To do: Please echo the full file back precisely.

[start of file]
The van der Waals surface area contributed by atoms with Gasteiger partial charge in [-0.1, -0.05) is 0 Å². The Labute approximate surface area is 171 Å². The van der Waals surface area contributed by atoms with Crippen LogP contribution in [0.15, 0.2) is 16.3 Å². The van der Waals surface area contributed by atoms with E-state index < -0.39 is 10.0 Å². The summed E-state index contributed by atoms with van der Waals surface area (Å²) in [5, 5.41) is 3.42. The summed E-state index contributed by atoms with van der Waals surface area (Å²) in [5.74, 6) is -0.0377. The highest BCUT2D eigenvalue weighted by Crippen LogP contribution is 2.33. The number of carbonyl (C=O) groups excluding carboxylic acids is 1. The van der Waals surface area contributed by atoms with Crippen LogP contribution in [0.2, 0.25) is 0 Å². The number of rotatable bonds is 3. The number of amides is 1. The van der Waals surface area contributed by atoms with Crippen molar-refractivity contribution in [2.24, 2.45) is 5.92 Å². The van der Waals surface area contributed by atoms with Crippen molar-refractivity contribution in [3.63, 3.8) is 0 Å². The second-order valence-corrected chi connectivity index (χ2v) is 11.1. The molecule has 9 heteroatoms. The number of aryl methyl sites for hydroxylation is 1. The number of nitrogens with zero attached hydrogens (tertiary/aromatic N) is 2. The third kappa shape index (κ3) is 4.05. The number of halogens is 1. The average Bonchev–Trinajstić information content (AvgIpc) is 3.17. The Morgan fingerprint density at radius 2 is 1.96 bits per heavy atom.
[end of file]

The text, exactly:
The van der Waals surface area contributed by atoms with Gasteiger partial charge in [-0.1, -0.05) is 0 Å². The Labute approximate surface area is 171 Å². The van der Waals surface area contributed by atoms with Crippen LogP contribution in [0.15, 0.2) is 16.3 Å². The van der Waals surface area contributed by atoms with E-state index < -0.39 is 10.0 Å². The summed E-state index contributed by atoms with van der Waals surface area (Å²) in [5, 5.41) is 3.42. The summed E-state index contributed by atoms with van der Waals surface area (Å²) in [5.74, 6) is -0.0377. The highest BCUT2D eigenvalue weighted by Crippen LogP contribution is 2.33. The number of carbonyl (C=O) groups excluding carboxylic acids is 1. The van der Waals surface area contributed by atoms with Crippen LogP contribution in [0.2, 0.25) is 0 Å². The number of rotatable bonds is 3. The number of amides is 1. The van der Waals surface area contributed by atoms with Crippen molar-refractivity contribution in [2.24, 2.45) is 5.92 Å². The van der Waals surface area contributed by atoms with Crippen molar-refractivity contribution in [3.63, 3.8) is 0 Å². The second-order valence-corrected chi connectivity index (χ2v) is 11.1. The molecule has 9 heteroatoms. The number of aryl methyl sites for hydroxylation is 1. The number of nitrogens with zero attached hydrogens (tertiary/aromatic N) is 2. The third kappa shape index (κ3) is 4.05. The number of halogens is 1. The average Bonchev–Trinajstić information content (AvgIpc) is 3.17. The Morgan fingerprint density at radius 2 is 1.96 bits per heavy atom.